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Clown taken to court over photo with Spanish police officer

Months after the picture went viral, he says police officers are "going after" him, and is accused of disobedience from referendum day



07 February 2018 02:38 PM


ACN | Manresa

“When I saw the Spanish Guardia Civil police there, I knew they were coming for me.” So said a local councillor for a central Catalan village, denouncing that the Guardia Civil force, a Spanish police body, is coming after him. The reason? Jordi Pesarrodona took a photo, wearing a red clown nose, alongside an officer. The photo was on September 20, when the local councillor, who also works as a clown and an actor, spent three hours protesting Spain's police raids happening in the Catalan government building. The photo quickly went viral. 

On October 1, less than two weeks later, police officers arrived in his village to prevent the independence referendum from being held. Four months have gone by and, on February 7, Pesarrodona was summoned to court, accused of disobedience during referendum day.  

The local councillor's village is very small. Called Sant Joan de Vilatorrada, it clocks in at only 10,000 inhabitants. As for why law enforcement went there on October 1, Pesarrodona believes that it was due to the viral photo he took. Leaving the courtroom, he stated that the officers went to Sant Joan de Vilatorrada as a "reprisal" for the picture. 

  • "The officers didn't understand a peaceful protest"

    Jordi Pesarrodona · Local councillor and clown 

Pesarrodona is accused of disobedience, which he classifies as "good news." In fact, the magistrate could have also included the Guardia Civil report. According to the Spanish police, the local councillor would also be guilty of hate and resistance crimes. For his part, Pesarrodona filed a joint complaint, alongside some fifty other citizens, against the police crackdown on October 1, as he said they aimed to "hurt" people. "The officers didn't understand a peaceful protest," he stated.  

From clowns in the United States chanting (and throwing) "white flour" at White Power protests, to the CIRCA Clown Army in the UK, clowning has often been used as a form of non-violent protest to diffuse a potentially violent situation. This tactic was even employed at the Bosnian border, when a group of clowns protested the conflict in the region. Pesarrodona would know - he was there. The councillor used this time as an example, noting that, then, the police officers were aware that “it was a peaceful protest.”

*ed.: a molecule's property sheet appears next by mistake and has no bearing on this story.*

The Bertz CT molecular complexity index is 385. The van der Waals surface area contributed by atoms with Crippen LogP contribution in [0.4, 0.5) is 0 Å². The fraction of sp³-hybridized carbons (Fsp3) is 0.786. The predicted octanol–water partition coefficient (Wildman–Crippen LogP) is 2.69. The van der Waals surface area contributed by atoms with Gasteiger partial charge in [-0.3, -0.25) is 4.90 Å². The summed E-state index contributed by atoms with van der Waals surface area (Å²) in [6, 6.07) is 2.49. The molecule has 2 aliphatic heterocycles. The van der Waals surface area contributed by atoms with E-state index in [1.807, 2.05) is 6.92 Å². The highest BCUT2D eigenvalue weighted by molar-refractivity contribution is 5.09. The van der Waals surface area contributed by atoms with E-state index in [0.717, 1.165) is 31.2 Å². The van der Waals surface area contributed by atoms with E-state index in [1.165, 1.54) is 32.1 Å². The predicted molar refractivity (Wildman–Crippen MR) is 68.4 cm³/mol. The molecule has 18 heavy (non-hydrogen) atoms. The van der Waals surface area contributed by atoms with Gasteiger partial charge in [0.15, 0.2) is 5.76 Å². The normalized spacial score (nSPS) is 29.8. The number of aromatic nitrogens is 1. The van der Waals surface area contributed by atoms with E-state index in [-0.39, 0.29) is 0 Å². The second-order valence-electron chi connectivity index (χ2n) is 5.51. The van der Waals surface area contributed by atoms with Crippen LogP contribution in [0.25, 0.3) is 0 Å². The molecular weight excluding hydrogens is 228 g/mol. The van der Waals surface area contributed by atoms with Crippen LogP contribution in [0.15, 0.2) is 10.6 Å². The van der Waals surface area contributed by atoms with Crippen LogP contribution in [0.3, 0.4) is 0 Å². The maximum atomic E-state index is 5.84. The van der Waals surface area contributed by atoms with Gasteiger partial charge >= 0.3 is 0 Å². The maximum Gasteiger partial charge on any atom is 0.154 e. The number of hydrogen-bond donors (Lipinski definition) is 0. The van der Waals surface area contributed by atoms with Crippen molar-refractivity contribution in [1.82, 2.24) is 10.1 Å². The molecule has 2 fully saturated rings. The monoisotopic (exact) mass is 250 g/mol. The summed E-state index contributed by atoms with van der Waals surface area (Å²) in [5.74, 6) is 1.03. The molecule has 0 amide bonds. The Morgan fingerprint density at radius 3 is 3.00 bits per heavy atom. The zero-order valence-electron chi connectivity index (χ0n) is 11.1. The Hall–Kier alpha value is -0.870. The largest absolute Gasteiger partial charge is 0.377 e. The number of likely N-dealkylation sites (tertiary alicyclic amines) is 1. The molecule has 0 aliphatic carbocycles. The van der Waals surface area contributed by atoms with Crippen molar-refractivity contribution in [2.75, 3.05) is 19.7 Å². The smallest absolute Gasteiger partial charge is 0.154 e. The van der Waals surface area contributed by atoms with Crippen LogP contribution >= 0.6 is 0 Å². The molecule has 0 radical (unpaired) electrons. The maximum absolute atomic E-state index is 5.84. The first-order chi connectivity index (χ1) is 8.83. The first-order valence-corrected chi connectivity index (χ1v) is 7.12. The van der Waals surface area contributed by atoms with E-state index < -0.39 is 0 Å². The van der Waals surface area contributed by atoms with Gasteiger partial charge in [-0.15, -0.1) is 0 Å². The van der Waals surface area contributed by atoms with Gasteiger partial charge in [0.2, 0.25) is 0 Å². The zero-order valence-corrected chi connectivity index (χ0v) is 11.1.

As for now, Pesarrodona addressed his accusers that he is no different from the entertainment they so loved as children: “I am the very same clown you once laughed with," he noted. A group of people was gathered in front of the courthouse when the local councillor arrived, wearing red clown noses to show their support. Applauding, they carried a banner reading ‘Freedom and democracy.’ Before testifying before the judge, Pesarrodona asked the demonstrators to “be strong” and to “smile.” “(Red) noses, crowns, the Republic and flowers,” he said, as he entered the legal building. 

During the proceedings, he decided not to testify. What he's accused of, "the crime of disobedience, doesn't have a legal basis,” he argued. 

Mechanic also summoned for refusing to repair a police car

Pesarrodona's story is not unique. A mechanic from Reus, in southern Catalonia, for example, was also summoned to testify in court. This all began when the mechanic, Jordi Perelló, refused to repair a police car on the basis of “principle,” following police actions on referendum day.  

Now, Perelló is under investigation for alleged incitement to hatred. Around a hundred people gathered in front of the court to show their support, while, inside, he has testified for less than thirty minutes. Before him, the judge heard two witnesses, as well as the police officer that filed the complaint against the mechanic.


  • Jordi Pesarrodona wearing a red clown nose alongside an officer (by Jordi Pesarrodona)

  • Jordi Pesarrodona wearing a red clown nose alongside an officer (by Jordi Pesarrodona)